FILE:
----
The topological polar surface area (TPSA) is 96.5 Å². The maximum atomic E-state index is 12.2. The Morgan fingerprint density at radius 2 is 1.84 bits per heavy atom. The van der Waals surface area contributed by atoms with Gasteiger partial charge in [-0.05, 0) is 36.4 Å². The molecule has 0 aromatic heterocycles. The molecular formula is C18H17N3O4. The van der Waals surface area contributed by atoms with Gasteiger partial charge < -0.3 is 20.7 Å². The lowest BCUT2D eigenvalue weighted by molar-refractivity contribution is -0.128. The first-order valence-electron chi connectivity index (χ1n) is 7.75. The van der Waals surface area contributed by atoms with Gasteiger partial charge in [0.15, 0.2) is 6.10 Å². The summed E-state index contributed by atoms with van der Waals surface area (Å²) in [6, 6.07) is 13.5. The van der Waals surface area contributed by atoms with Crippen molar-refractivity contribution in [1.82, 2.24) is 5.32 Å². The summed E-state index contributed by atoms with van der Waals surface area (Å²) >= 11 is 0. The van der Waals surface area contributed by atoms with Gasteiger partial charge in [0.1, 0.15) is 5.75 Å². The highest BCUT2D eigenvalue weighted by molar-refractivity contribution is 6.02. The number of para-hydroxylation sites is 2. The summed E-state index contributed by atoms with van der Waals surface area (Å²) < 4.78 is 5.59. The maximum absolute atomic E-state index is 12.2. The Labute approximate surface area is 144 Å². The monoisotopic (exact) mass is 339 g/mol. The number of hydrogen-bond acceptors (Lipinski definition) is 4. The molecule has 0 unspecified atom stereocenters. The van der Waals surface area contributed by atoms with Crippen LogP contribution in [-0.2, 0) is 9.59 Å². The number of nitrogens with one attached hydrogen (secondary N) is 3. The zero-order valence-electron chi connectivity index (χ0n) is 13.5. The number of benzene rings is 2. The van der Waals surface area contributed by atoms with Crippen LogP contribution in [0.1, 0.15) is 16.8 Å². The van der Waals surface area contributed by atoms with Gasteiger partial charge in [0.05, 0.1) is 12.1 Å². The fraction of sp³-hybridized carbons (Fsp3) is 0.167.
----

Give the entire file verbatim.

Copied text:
The topological polar surface area (TPSA) is 96.5 Å². The maximum atomic E-state index is 12.2. The Morgan fingerprint density at radius 2 is 1.84 bits per heavy atom. The van der Waals surface area contributed by atoms with Gasteiger partial charge in [-0.05, 0) is 36.4 Å². The molecule has 0 aromatic heterocycles. The molecular formula is C18H17N3O4. The van der Waals surface area contributed by atoms with Gasteiger partial charge < -0.3 is 20.7 Å². The lowest BCUT2D eigenvalue weighted by molar-refractivity contribution is -0.128. The first-order valence-electron chi connectivity index (χ1n) is 7.75. The van der Waals surface area contributed by atoms with Gasteiger partial charge in [0.15, 0.2) is 6.10 Å². The summed E-state index contributed by atoms with van der Waals surface area (Å²) in [6, 6.07) is 13.5. The van der Waals surface area contributed by atoms with Crippen molar-refractivity contribution in [1.82, 2.24) is 5.32 Å². The summed E-state index contributed by atoms with van der Waals surface area (Å²) >= 11 is 0. The van der Waals surface area contributed by atoms with Gasteiger partial charge in [0.1, 0.15) is 5.75 Å². The highest BCUT2D eigenvalue weighted by molar-refractivity contribution is 6.02. The number of para-hydroxylation sites is 2. The summed E-state index contributed by atoms with van der Waals surface area (Å²) < 4.78 is 5.59. The maximum absolute atomic E-state index is 12.2. The Labute approximate surface area is 144 Å². The monoisotopic (exact) mass is 339 g/mol. The number of hydrogen-bond acceptors (Lipinski definition) is 4. The molecule has 0 unspecified atom stereocenters. The van der Waals surface area contributed by atoms with Crippen LogP contribution in [-0.2, 0) is 9.59 Å². The number of nitrogens with one attached hydrogen (secondary N) is 3. The zero-order valence-electron chi connectivity index (χ0n) is 13.5. The number of benzene rings is 2. The van der Waals surface area contributed by atoms with Crippen LogP contribution in [0.1, 0.15) is 16.8 Å². The van der Waals surface area contributed by atoms with Gasteiger partial charge in [0.05, 0.1) is 12.1 Å². The fraction of sp³-hybridized carbons (Fsp3) is 0.167.